The U.S. Court of Appeals for the Second Circuit rejected the arguments that the masterpiece, "The Night Café," be returned to the family from which it was taken by the Bolshevik government of Russia in 1918. In making its ruling, the court upheld a Connecticut judge's ruling that the the "act of state" doctrine precluded the claims of French citizen Pierre Konowaloff. The doctrine generally requires U.S. courts to presume the validity and legality of a foreign state's action with regard to its own nationals within its own borders.
Konowaloff's family history is compelling. His great-grandfather, an industrialist named Ivan Abramovich Morozov, was a major art collector in early 20th-century Russia. Along with two other majory collections, his artwork was "expropriated" by the revolutionary Soviet government. In 1933, "The Night Cafe" and a work by French master Paul Cezanne, "Madame Cezanne in the Conservatory," were sold by the Soviets to Stephen Carlton Clark, an American collector who was also the founder of the Baseball Hall of Fame. Clark donated them in his will, one to his alma mater, Yale, and the other to the Metropolitan Museum of Art in New York City.
About a half dozen years ago, Konowaloff sought to have the materpiecces returned to his family.
In 2009, Yale sued Konowaloff in U.S. District Court in an effort to asserting ownership of the painting. Konowaloff filed a response and counterclaim later that year. Konowaloff claimed that Russia's seizure of the painting violated international law and that Russia's failure to pay his great-grandfather upon his death in 1921 meant the painting rightfully belonged to him.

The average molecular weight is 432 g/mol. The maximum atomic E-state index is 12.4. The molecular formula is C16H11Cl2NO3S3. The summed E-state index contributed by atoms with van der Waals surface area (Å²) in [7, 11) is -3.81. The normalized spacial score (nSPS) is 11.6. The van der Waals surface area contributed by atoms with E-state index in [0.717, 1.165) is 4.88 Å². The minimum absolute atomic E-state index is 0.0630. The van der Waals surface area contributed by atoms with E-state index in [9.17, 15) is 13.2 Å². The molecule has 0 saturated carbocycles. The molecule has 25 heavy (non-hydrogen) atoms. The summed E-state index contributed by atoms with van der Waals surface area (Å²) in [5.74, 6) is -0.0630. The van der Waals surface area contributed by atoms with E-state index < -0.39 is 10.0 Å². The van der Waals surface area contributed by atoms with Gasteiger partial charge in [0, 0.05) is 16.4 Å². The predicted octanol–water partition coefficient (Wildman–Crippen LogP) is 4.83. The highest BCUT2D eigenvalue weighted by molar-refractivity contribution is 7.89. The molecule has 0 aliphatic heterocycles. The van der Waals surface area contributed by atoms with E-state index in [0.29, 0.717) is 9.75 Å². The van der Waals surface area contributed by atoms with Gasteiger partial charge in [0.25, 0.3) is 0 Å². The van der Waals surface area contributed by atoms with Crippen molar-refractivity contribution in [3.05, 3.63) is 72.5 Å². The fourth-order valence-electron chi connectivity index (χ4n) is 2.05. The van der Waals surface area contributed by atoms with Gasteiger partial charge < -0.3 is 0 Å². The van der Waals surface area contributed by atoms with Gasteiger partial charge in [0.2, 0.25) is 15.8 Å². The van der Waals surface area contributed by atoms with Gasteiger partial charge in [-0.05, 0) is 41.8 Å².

At the time, Konowaloff's attorney, Allan Gerson, said in court documents that Yale's arguments constituted asking courts to "rubber-stamp good title on any dictator's plunder."
But in a 2010 motion requesting a summary judgment, the university offered three main arguments against Konowaloff's claims: that they were made beyond any statute of limitations; that the act-of-state doctrine prevented Konowaloff from "mounting a legal challenge to the validity of Russia's decree in a U.S. court"; and that a foreign nation's seizure "of its own national's property within its own borders does not violate international law."
Yale argued that a court decision in Konowaloff's favor could have invalidated the ownership of tens of billions of dollars' worth of artwork in galleries around the world.
Last year, U.S. District Judge Alvin Thompson sided with Yale, and Knowaloff appealed. Earlier this month, Gerson squared off against Wiggin and Dana attorney Jonathan Freiman, who represented Yale in oral arguments before the Second Circuit. In a brief decision issued Oct. 26, the Second Circuit upheld the Connecticut judge's act of state rationale and rejected other arguments made by Knowaloff.
The act of state doctrine was also applied in an unsuccessful 2012 lawsuit by Konowaloff against the Metropolitan Museum of Art over ownership of the Cézanne work.
The latest Second Circuit decision was criticized by Gerson, a Washington, D.C., based attorney who is known for his efforts to sue foreign governments for acts of terrorism. After the 1988 bombing of Pan Am Flight 103 over Lockerbie, Scotland, he initiated the first civil suit against a foreign state on behalf of families of the victims.
In the Van Gogh case, Gerson said the latest ruling denied his client the opportunity to be heard in court and to show documents obtained from the Russian government supporting his claim that the man who gave the painting to Yale was a thief. "I have never seen such short shrift given to a serious argument," Gerson said. "The history books will show that this was really a terrible decision."